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January 2014 Issue 21

Wisconsin school of business magazine

Featured article: An Outsider’s Tips to Surviving a Wisconsin Winter (p.6)


b.Line Executive Board

Jessica Wardlow

Sophie Greensite

Brianna Witte

McKensie Barmore


Catherine Alpeter Funding Director


Marketing Director

President Elect

Funding Director

Design Director

Kaitlyn Tierney Writing Director

Audrey McKenzie Membership

A Letter from the b.Line President Hello, b.Line had a great fall semester and we are ready to jump into our next edition coming in May. We elected Sophie Greensite as our president elect and are delighted to see what new ideas she will bring to this already thriving publication. I think this issue is our best one yet. You will find tips for succeeding this semester, a guide on surviving a Wisconsin winter from a Floridian, and even easy gifts for Valentines Day. Want more b.Line? Like us on Facebook and follow us on Twitter, bLineWSoB to receive updates. Visit our website blineonline.org to see old editions and find the answers to the puzzles. If you have any comments or concerns please email me directly at blinemagazine@gmail.com. Thanks and On Wisconsin!

Jessica Wardlow b.Line President

Table of Contents In every issue 4

Student Advice: Dear Bea Line


Faculty Spotlight: Laurie Brachman


Top ten: Ways to Cut Down on Your Spending


For your entertainment


Valentine’s Day Goodies

Featured Articles

Cover Story: An Outsider’s Tips to Surviving a Wisconsin Winter



Tips for College Freshmen


An Outsider’s Tips to Surviving a Wisconsin Winter


Creating a Personal Brand Online


Getting Ready for the Second Half


Valentine’s Day Goodies


What’s Your New Year’s Resolution?



Dear Bea Line Student Advice Column by: Kaitlyn Tierney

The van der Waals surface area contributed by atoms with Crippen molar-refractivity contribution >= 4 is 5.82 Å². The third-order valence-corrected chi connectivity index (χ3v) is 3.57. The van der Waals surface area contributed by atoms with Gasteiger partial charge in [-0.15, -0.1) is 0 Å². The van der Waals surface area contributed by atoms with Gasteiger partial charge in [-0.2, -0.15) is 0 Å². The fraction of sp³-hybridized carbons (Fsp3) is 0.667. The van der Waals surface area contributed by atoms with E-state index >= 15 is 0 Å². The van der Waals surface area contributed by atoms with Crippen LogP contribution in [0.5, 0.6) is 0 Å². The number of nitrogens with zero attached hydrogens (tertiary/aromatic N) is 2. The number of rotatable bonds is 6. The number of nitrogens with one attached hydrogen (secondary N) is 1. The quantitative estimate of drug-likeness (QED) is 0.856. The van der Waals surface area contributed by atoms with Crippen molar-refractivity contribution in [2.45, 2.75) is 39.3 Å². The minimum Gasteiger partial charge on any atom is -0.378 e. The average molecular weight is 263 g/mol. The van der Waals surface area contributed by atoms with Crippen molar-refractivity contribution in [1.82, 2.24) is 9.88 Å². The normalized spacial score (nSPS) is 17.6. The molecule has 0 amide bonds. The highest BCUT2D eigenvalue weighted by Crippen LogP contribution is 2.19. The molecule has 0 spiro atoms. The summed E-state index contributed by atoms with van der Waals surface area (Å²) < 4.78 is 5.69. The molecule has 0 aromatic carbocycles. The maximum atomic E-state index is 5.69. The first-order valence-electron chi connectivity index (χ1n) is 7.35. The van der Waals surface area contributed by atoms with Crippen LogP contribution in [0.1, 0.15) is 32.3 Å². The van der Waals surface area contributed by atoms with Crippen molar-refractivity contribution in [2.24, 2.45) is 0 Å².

Dear Bea Line, I am attending the career fair this spring and I am nervous about meeting with employers and how to prepare for the career fair. I know some of the basics such as dressing professionally and bringing copies of my resume, but could you give me a few easy tips that will help me make a lasting impression? Sincerely, Preparation Patty

Dear Preparation Patty, You are on the right track to getting ready for the career fair. Don’t forget to dress business professional instead of business casual for this big event. If you have a suit, wear it! If not, no need to go out and buy one; just be sure to wear your most polished outfit. Remember when dressing professionally to leave your backpack at home before heading to the fair. All you need is your portfolio and your nametag. Also, be sure to have your resume updated and triplechecked for any errors. Career advisors are extremely helpful with perfecting resumes. You can set up an appointment through BuckyNet or stop in for drop-in advising to meet with an advisor. In addition to these very important components of preparation, I suggest you look into which companies will be attending the spring career fair, research the companies that you are interested in, and practice your “elevator speech.” You can find which companies will be at the fair and which positions these companies are looking to fill on BuckyNet. Be even more thorough with your research by using sites such as GlassDoor and the companies’ own sites. Your research should help you develop an elevator speech that is geared toward the companies you plan on talking to and that will demonstrate your qualifications for the position. Don’t forget to practice, practice, practice so that you are comfortable with your elevator speech. I hope these tips help you make a great impression at the career fair! Good luck! Yours Truly, Bea Line